The comanagement of an OBL with a hospital is a unique rental-agreement relationship. Lease agreements and purchased-services agreements (PSAs) provide an alternative for physicians to tap into additional revenue sources without requiring the capital investment of building a new facility. Hospitals, in choosing to lease their facilities, can benefit from this by means of increased utilization and a fixed and reliable rental revenue stream. Under a leasing arrangement, a hospital leases an OBL facility, including the equipment and supporting employees, to a physician group for a fair market value rental rate. The physician group will bill the appropriate payor for the professional fees and will also bill for the technical fees related to the leased OBL facility. The OBL will not have access to technical fees when treating an established inpatient from the leasing hospital.

Once an OBL lease agreement is created between a hospital and a physician group, the parties should consider entering into a PSA. A PSA is an arrangement in which a hospital agrees to “purchase” certain services at fair market value prices from a physician group. The PSA can provide a contractual arrangement in which the hospital’s inpatients can receive immediate services during the time that the hospital’s OBL is being leased to the physician group. In addition to providing inpatients with access to the leased OBL, the PSA also provides a means of increased utilization of the OBL. The hospital, however, bills for all technical fees. The PSA essentially provides a mechanism for the physician group to treat an inpatient.

These hospital and physician relationships will be more common with increased permeation of “pay-for-performance” programs. A comanagement arrangement in which the hospital pays the physician group a fixed base fee for its services, plus a potential performance-based fee tied to both quality measures and cost savings, was looked upon as “favorable” by the Office of the Inspector General.1 Although the Office of the Inspector General concluded that it would not impose sanctions under either the Anti-Kickback Statute or the Civil Monetary Penalties Law, the advisory opinion reflects the challenges that vascular specialists face in implementing value-based compensation arrangements with referral sources in light of existing regulations that have not fully adapted to quality or cost-saving incentives.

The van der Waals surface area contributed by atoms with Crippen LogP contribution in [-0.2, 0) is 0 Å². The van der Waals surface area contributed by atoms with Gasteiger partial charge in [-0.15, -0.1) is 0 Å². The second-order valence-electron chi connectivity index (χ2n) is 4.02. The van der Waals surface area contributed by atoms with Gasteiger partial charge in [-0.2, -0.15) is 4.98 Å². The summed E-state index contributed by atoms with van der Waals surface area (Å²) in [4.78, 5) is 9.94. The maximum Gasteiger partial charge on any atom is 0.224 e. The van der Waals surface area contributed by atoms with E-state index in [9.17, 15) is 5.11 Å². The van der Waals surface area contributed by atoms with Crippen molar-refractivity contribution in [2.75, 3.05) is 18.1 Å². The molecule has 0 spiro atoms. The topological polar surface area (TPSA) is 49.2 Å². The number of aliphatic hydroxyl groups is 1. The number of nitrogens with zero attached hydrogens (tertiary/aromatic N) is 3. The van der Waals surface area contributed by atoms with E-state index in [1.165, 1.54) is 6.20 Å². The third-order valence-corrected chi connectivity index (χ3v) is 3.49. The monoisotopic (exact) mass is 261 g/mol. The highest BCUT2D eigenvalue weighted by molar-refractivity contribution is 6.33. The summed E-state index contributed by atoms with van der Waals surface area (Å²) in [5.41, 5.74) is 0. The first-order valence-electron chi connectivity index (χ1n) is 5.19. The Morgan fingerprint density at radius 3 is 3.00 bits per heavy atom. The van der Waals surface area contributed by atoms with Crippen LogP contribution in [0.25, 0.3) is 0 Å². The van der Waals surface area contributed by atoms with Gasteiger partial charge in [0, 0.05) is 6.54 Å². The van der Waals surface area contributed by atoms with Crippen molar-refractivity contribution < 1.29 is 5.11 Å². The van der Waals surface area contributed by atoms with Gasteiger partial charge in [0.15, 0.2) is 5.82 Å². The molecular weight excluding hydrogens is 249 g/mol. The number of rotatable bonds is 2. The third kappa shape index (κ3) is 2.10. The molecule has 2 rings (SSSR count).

The Stark Law, also known as the Ethics in Patient Referrals Act, prohibits physicians from making referrals of a Medicare or Medicaid patient to an entity that provides “designated health services” and with which the physician or a member of the physician’s immediate family has a financial relationship. The best way that you can protect yourself from potential Stark Law violations when renting an OBL is to have a written lease, signed by both parties, for a clearly defined location, with rent consistent with fair market value and independent of the value or number of referrals. The key issue in negotiating the lease will be to limit the landlord-tenant relationship to market standards and to avoid inducements that could raise the suspicion of a referral relationship. “On-demand” rental agreements are prohibited under this rule. Thus, time-based leasing arrangements with minimum requirements that are too limited and/or flexible are not allowed. Block time leases are allowed, as CMS believes that they may meet the requirements of the space and equipment lease exceptions. However, CMS specifically cautions that certain time-based leasing, such as leasing space or equipment in small blocks of time (eg, once a week for 4 hours), raises significant concerns. Table 1 shows a sample of hourly rates for OBLs in Florida.


Renting an OBL is an ideal strategy when making the initial foray into peripheral vascular intervention outside of a hospital. It allows a practice to “try before you buy,” as performing procedures in an OBL is not for everyone. Renting avoids financial risk in this unpredictable health care economy milieu. Decreasing margins in reimbursement for peripheral vascular intervention may not provide for an adequate return on investment (if any) for taking on this fiscal burden. Regulatory changes may also preclude the existence of OBLs; renters of OBLs will have the ability to walk away, whereas owners (the majority of OBLs are independent or run by various companies without a leasing agreement) may owe more than the value of their purchase. Tread carefully.

Deepak G. Nair, MD, MS, MHA, RVT, FACS, is with Sarasota Vascular Specialists in Sarasota, Florida. He stated that he has no financial interests related to this article. Dr. Nair may be reached at

1. The Office of the Inspector General. The OIG Advisory Opinion No. 12-22. Available at Accessed November 5, 2013.